Secret to Success: Feeling Cash-Strapped (Even if You're Really Not)
Believe it or not, too much money can get in the way of success for an entrepreneur who has already "made it."
If you have too much money, you won't take as much care with your decisions--won't treat each line item like it could make or break you. It is in this abundance that mistakes can be easily made. In fact, to make sure you give proper care to every decision, you may need to create the feeling of need--even if it's an artificial construct.
Here's how to trick yourself into thinking you're cash-strapped:
Set Money Limits
Decide how much money you are willing to put towards your new venture and make it difficult to put in any additional funds. If you can, act as though you're getting the money from an outside source, putting it all in at once, and establish milestones that must be met before you add anything more.
Set Time Limits
I give any new venture I establish a runway of six to nine months to understand if it has the chance to succeed. When considering these time limits, it's important to also take into account the amount of effort you are spending towards this new venture--if it's only part time, then your time horizon will be longer than if you (or others) are fully dedicated.
Create a Budget
Budgeting isn't just for big companies. Determine what you're going to spend to get your new venture up and running and track it from month to month. Use budgeting as a way to watch and forecast your cash flow, which is the very lifeblood of every new company and one of the top reasons companies don't make it.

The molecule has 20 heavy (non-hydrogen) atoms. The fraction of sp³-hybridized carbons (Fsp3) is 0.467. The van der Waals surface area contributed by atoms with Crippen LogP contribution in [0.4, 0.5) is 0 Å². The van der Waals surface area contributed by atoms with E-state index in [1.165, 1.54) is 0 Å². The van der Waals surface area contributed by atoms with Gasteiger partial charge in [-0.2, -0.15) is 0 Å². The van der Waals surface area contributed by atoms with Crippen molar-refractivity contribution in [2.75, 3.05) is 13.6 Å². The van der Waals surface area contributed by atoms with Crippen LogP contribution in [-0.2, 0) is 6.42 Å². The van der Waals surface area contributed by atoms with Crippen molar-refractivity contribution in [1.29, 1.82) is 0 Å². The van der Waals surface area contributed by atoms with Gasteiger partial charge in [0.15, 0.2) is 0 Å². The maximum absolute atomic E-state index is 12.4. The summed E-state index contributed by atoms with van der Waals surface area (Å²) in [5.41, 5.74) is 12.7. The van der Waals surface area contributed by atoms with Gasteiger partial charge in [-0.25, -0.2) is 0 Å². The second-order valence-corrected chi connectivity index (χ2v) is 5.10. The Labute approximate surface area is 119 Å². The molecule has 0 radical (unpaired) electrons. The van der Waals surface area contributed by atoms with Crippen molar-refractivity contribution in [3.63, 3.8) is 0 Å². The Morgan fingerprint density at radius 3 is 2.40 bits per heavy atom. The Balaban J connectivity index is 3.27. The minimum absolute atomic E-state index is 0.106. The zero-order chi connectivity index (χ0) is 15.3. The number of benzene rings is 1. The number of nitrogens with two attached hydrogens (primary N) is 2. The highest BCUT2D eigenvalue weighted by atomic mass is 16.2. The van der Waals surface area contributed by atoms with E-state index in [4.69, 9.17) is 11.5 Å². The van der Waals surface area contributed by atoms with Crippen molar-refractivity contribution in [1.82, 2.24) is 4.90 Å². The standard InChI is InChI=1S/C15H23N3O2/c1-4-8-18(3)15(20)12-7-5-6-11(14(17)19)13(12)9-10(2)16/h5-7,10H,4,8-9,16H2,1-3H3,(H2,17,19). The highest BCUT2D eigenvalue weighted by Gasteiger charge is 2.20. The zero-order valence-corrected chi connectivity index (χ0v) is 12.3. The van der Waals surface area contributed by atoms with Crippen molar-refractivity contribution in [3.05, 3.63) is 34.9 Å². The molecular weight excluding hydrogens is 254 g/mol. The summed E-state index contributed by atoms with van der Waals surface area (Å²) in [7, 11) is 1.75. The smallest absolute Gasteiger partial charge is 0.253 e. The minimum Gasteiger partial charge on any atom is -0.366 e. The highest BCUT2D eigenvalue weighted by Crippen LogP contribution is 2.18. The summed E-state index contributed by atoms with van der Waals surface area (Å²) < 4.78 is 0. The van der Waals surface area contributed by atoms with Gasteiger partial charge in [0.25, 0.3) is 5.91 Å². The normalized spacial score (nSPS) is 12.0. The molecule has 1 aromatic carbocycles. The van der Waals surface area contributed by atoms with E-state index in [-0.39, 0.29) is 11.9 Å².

Create accountability around the dollars that are being spent in your new venture. This can be done by investing with someone else, which immediately creates this dynamic. You can also develop a system of checks and balances by using an outside accountant to manage the dollars or by assigning the day to day money management to a staff member. It's too easy to tell yourself that you can spend a little more in a given area if you have the cash in hand--entrepreneurs at our core are risk takers.
Invest in Others
Creation of "scarcity" is one of the reasons to invest in others and not be an active member of the company. Often when I talk with entrepreneurs, they believe that early stage investors are not interested in rolling up their sleeves and jumping back into the fray of another company. While this may be true, it is also a tactic the investor is using to establish scarcity and accountability for others while keeping themselves from getting too emotionally involved.
Increase your next company's potential for success by creating an environment of scarcity that forces you and your team members to carefully consider where you are spending every dollar. This type of situation will keep your investment in check and help you evaluate the new venture and decide its true potential for success.
ERIC V. HOLTZCLAW is a serial entrepreneur who has founded multiple startup companies, including one of the first profitable Internet enterprises. His last company appeared on the Inc. 5000 three years in a row. Holtzclaw advises clients on the whys of business--why customers buy, why teams work, and the all-important "entrepreneurial" why. He is the author of Laddering, and his weekly radio show, The "Better You" Project, shines a spotlight on entrepreneurs' individual business journeys and successes. To learn more about Holtzclaw, visit ladderingworks.com or e-mail email@example.com.
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